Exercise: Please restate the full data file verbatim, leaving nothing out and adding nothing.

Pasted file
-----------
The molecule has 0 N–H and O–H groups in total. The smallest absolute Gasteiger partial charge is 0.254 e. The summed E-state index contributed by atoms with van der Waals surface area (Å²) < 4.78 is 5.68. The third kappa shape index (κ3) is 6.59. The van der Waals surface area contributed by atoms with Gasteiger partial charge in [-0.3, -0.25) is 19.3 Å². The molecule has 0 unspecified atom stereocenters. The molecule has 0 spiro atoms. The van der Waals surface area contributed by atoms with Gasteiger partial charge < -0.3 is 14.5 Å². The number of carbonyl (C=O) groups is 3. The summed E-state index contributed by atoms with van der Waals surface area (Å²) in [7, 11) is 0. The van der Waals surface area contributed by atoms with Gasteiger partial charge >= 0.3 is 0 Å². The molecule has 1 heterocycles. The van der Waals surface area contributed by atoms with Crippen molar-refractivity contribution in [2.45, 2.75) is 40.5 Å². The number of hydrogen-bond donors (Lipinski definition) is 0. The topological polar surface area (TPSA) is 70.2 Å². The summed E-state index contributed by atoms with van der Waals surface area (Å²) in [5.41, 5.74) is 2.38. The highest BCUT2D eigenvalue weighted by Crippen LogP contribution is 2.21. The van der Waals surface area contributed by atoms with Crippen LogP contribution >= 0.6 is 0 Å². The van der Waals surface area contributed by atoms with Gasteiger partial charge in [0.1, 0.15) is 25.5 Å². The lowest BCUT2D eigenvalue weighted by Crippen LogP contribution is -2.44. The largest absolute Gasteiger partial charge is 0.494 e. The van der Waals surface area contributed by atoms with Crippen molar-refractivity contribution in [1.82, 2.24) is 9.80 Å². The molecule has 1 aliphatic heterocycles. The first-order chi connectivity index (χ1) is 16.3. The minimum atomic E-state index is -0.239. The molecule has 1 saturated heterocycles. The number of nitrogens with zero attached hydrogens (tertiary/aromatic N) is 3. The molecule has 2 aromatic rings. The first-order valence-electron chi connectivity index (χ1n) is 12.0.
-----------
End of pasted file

The molecule has 0 N–H and O–H groups in total. The smallest absolute Gasteiger partial charge is 0.254 e. The summed E-state index contributed by atoms with van der Waals surface area (Å²) < 4.78 is 5.68. The third kappa shape index (κ3) is 6.59. The van der Waals surface area contributed by atoms with Gasteiger partial charge in [-0.3, -0.25) is 19.3 Å². The molecule has 0 unspecified atom stereocenters. The molecule has 0 spiro atoms. The van der Waals surface area contributed by atoms with Gasteiger partial charge < -0.3 is 14.5 Å². The number of carbonyl (C=O) groups is 3. The summed E-state index contributed by atoms with van der Waals surface area (Å²) in [7, 11) is 0. The van der Waals surface area contributed by atoms with Gasteiger partial charge >= 0.3 is 0 Å². The molecule has 1 heterocycles. The van der Waals surface area contributed by atoms with Crippen molar-refractivity contribution in [2.45, 2.75) is 40.5 Å². The number of hydrogen-bond donors (Lipinski definition) is 0. The topological polar surface area (TPSA) is 70.2 Å². The summed E-state index contributed by atoms with van der Waals surface area (Å²) in [5.41, 5.74) is 2.38. The highest BCUT2D eigenvalue weighted by Crippen LogP contribution is 2.21. The van der Waals surface area contributed by atoms with Crippen LogP contribution >= 0.6 is 0 Å². The van der Waals surface area contributed by atoms with Gasteiger partial charge in [0.1, 0.15) is 25.5 Å². The lowest BCUT2D eigenvalue weighted by Crippen LogP contribution is -2.44. The largest absolute Gasteiger partial charge is 0.494 e. The van der Waals surface area contributed by atoms with Crippen molar-refractivity contribution in [1.82, 2.24) is 9.80 Å². The molecule has 1 aliphatic heterocycles. The first-order chi connectivity index (χ1) is 16.3. The minimum atomic E-state index is -0.239. The molecule has 1 saturated heterocycles. The number of nitrogens with zero attached hydrogens (tertiary/aromatic N) is 3. The molecule has 2 aromatic rings. The first-order valence-electron chi connectivity index (χ1n) is 12.0.